5 things to consider before taking your online business global

Christian Arno is the founder and CEO of Lingo24, a global translation and localisation company. Launched in 2001, Lingo24 now has more than 200 employees on four continents and a global network of 4000 translators. Last year, they translated 65 million words for clients in more than 50 countries. Here he talks cross border trade and ecommerce…

The online marketplace is an increasingly global one. While UK shoppers are among the world’s most enthusiastic web consumers, people in Europe and further afield are catching up. As national borders become less important, British retailers’ cross-border sales are expected to soar seven-fold between 2012 and 2020.

It’s not hard to see why. Ecommerce in the UK is relatively mature compared to our closest neighbours. Products such as fashion and health and beauty products are in high demand among international shoppers. Major retailers such as Marks & Spencer and House of Fraser are investing in multichannel marketing strategies around the globe, competing for their share of customers.

But it’s not only large retailers which are attracting overseas buyers. Marketplaces such as eBay and Amazon make it easy for sellers to reach out to target customers in other countries. In the past few years, eBay has been working to make international ecommerce more accessible to its merchants, for example by offering translation tools and making it easy to create localised “shops” in key European countries.

In fact, 80 per cent of British small and medium-sized businesses on eBay sell to overseas customers. If you’re not yet one of them, or want to expand your global presence, then now is a great time. But before taking the plunge, here are five things to consider before targeting foreign markets.

Choose your target markets
The obvious starting point is to check where your existing customers are coming from. If you’re already shipping goods to Austria or Australia, then consider actively marketing to these countries. Google Analytics is an easy way to see if your website is attracting international traffic.

If you’re not sure where the best opportunities lie, then there are plenty of useful resources to help. UK Trade & Investment is a good place to start. Consider the levels of competition, as well as the practicalities of shipping to these countries and any red tape.

Choose your sales channels
Marketplaces such as eBay, which reaches 124 million people in more than 30 countries, and Amazon are a great place to start. They can be an easier way of targeting new markets than promoting your own dedicated websites.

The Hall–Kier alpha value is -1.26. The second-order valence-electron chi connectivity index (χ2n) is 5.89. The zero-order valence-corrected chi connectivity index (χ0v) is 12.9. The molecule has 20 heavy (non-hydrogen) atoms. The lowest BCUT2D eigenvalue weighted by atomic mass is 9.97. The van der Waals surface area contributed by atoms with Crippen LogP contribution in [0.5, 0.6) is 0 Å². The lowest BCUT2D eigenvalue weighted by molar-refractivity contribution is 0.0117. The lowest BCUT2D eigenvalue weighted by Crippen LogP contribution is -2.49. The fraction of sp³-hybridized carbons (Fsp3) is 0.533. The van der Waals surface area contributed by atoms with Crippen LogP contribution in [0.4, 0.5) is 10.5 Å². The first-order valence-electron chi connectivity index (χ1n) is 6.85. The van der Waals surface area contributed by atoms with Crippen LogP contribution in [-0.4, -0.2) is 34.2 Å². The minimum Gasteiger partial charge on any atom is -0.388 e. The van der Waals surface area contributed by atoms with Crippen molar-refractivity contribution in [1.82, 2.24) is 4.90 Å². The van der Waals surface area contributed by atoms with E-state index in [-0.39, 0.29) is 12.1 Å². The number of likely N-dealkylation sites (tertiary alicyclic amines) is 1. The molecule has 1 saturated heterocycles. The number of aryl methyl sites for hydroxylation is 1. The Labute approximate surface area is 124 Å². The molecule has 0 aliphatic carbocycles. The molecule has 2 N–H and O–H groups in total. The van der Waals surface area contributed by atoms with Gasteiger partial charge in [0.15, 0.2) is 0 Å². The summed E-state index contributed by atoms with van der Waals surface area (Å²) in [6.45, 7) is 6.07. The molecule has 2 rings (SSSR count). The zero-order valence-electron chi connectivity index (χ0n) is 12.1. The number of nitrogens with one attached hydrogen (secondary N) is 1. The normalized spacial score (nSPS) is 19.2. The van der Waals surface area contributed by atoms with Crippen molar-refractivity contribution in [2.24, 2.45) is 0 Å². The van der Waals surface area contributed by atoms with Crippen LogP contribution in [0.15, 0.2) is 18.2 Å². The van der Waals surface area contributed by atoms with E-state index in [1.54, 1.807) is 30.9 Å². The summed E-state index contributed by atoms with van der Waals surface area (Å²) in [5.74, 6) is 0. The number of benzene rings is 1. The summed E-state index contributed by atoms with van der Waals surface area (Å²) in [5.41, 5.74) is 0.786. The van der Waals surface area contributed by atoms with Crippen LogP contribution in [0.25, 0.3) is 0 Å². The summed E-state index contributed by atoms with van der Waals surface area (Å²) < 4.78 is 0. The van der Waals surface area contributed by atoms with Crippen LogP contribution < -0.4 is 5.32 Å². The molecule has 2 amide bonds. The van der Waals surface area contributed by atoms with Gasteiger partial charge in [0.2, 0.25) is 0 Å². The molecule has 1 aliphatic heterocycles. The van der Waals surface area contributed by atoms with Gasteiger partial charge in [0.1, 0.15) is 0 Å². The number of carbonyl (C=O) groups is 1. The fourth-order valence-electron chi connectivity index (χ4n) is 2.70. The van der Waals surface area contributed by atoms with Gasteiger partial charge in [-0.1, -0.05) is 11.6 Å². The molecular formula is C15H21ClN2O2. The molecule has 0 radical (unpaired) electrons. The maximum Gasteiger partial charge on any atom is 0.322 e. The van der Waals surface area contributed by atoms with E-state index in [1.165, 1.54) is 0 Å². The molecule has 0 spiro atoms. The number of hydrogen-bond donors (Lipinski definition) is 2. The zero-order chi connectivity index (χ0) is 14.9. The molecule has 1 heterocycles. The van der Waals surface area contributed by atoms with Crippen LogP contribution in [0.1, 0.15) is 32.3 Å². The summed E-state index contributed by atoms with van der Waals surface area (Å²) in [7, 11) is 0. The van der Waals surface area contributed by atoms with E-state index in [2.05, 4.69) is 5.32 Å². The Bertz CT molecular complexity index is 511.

Simply adding international postage options to your UK listings on eBay will instantly allow you to reach millions more customers. For a more advanced option, customise your listings and post them directly on eBay’s international sites. Their research shows that localised listings generate up to eight times more revenue, plus they are more visible (and attractive) to global buyers.

Of course, other marketplaces are key to reaching some countries. In China, Tmall Global, 360buy.com and Taobao.com are massively popular. Many UK brands are already using these channels to sell to China’s vast online population.

Social media is also playing a greater role in driving sales – for example, Taobao has a strong social element. In Brazil, Facebook users are much more likely to follow brands and recommend products to friends. A Facebook or Twitter presence can be an essential step in building awareness and engaging with customers.

Speak your customers’ language
Would you buy from a site if you didn’t understand the language fluently? For most buyers the answer is no. A 2014 international survey by the Common Sense Advisory found that three quarters of people require information in their native language before making a purchase.

Automatic translation tools are a cheap, basic option – and useful for answering buyers’ queries. However, they can be error-prone and lack the fluency of human translators. If you’re serious about selling across language barriers, it’s worth investing in outsourced translation services.

Think about logistics
eBay makes it easy to set up different international postage rates, and choose which countries you can ship to. If you’re using other channels, look at different courier options and costs. Be realistic about how long it will take to ship your goods.

You’ll also need to research local distance selling regulations, as consumer rights differ from one country to the next. Make sure you have clear returns and cancellation policies, as well as a policy for dealing with any damaged or faulty products.

Provide outstanding service
Winning a customer is one thing; keeping them coming back is another. Customer service can be tricky across language and cultural barriers. But the basic rules are the same: keep your buyers informed, listen to them, and set realistic expectations. If things do go wrong, for example a parcel is damaged in the post, make sure you handle it as promptly as possible.

With some preparation and research, expanding your borders can be relatively straightforward and cost-effective. And the potential rewards are great, as you reach millions of new customers around the world.